How to make the perfect Thanksgiving cornucopia


Submitted Photo

One of many stuffed cornucopias made for the Thanksgiving season.

Jayden Burnside, Editor

One of the many staples of Thanksgiving tradition is the cornucopia. This basket of goodies has been around for ages and represents Thanksgiving as a whole, but how did it come to be?

The word “cornucopia” is actually Latin, meaning “horn of plenty.” It was originally made by many Roman and Greek civilizations as far back as the 8th Century BC. The people of this time associated the cornucopia with different gods and goddesses. Some of these included Fortuna, Demeter, Amalthea and even the all popular Hercules.

Most people nowadays know the cornucopia from the voyage of the Pilgrims. In 1621, the year of the first Thanksgiving, the Pilgrims and Native Americans stuffed many cornucopias in celebration of friendship and new lands.

“Cornucopias are a symbol of an abundant harvest for which the Pilgrims were giving thanks during the first Thanksgiving,” said Caren White, an instructor at Home Gardeners School.

The cornucopia makes for a perfect decoration or even a part of the meal on Thanksgiving day. Creating your very own cornucopia is not hard, and it is the perfect activity for adults and children who love arts and crafts. 

To make one, be sure to take inventory of a wicker basket, serving tray, some soft straw and some burlap fabric. You first want to line the serving tray with the fabric. This will create a nice and cozy base for the wicker basket. Then, place the wicker basket on top of the base and fill it partially with the soft straw. Doing this will provide soft padding for the many fruits and vegetables that will be added later. To add some flair, add some fall leaves to the base or maybe even tie a ribbon around the ends of the wicker basket.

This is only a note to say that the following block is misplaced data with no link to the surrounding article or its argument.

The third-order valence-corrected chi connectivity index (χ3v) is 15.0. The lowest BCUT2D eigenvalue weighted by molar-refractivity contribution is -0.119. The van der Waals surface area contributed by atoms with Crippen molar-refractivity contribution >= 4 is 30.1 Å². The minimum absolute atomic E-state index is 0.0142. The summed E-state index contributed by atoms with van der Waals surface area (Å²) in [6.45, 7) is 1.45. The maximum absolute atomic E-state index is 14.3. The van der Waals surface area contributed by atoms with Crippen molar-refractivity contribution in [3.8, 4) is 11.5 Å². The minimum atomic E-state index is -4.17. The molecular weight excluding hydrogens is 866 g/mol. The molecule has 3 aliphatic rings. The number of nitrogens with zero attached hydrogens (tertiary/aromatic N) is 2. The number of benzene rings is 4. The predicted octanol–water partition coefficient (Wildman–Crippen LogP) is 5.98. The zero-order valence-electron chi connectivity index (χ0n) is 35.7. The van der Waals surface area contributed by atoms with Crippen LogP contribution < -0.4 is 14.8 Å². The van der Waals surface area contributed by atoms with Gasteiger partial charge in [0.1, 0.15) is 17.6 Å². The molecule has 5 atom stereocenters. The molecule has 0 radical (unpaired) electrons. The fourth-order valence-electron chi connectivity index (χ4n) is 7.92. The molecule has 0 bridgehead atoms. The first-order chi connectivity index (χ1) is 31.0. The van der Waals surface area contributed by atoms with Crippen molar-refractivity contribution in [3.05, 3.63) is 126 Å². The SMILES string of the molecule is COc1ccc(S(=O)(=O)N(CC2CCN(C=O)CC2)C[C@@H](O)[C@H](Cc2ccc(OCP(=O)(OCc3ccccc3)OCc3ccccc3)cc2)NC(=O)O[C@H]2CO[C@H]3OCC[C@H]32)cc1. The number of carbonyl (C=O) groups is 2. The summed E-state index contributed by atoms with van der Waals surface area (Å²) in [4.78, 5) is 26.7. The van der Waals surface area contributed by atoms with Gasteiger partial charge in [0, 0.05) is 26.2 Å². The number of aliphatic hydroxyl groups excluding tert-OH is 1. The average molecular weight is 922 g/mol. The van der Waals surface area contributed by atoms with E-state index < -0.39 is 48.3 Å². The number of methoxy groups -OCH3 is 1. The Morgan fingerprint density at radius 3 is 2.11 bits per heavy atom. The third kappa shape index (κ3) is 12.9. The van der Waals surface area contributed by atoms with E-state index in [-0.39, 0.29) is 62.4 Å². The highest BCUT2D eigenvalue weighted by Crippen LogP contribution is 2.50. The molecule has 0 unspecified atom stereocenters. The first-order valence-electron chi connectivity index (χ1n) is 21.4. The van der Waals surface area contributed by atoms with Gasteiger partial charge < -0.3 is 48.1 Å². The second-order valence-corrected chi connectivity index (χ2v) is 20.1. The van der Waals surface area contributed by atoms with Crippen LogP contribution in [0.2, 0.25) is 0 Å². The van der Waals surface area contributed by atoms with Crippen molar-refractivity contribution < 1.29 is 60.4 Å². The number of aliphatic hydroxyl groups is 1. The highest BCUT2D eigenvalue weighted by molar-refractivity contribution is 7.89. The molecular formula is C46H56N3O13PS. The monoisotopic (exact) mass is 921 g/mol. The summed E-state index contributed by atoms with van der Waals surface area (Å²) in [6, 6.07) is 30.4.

After the main preparations have been made, the next step is to add some treats to your basket. In terms of the types of food, fruits and vegetables work perfectly, as they are the most common things found in cornucopias. Other foods like bread or nuts also work well. The largest items should go in the basket first. Things like gourds or grain stems. Smaller fruits and vegetables should be used next, lining the rim and outside of the basket. Once the basket is full, use your nuts and other small items to fill up the remaining holes and violà! You now have a festive cornucopia ready for display.

With Thanksgiving soon approaching, many families work to set up their own cornucopias. It is a great bonding experience to get people together and excited for the upcoming holiday season!

“Cornucopias and Thanksgiving go together like pie and pumpkin spice, roasted turkey and homemade gravy, and cranberry sauce and leftover sandwiches. It’s just expected,” said Rebekah Lowin, senior editor of the Pioneer Woman Magazine.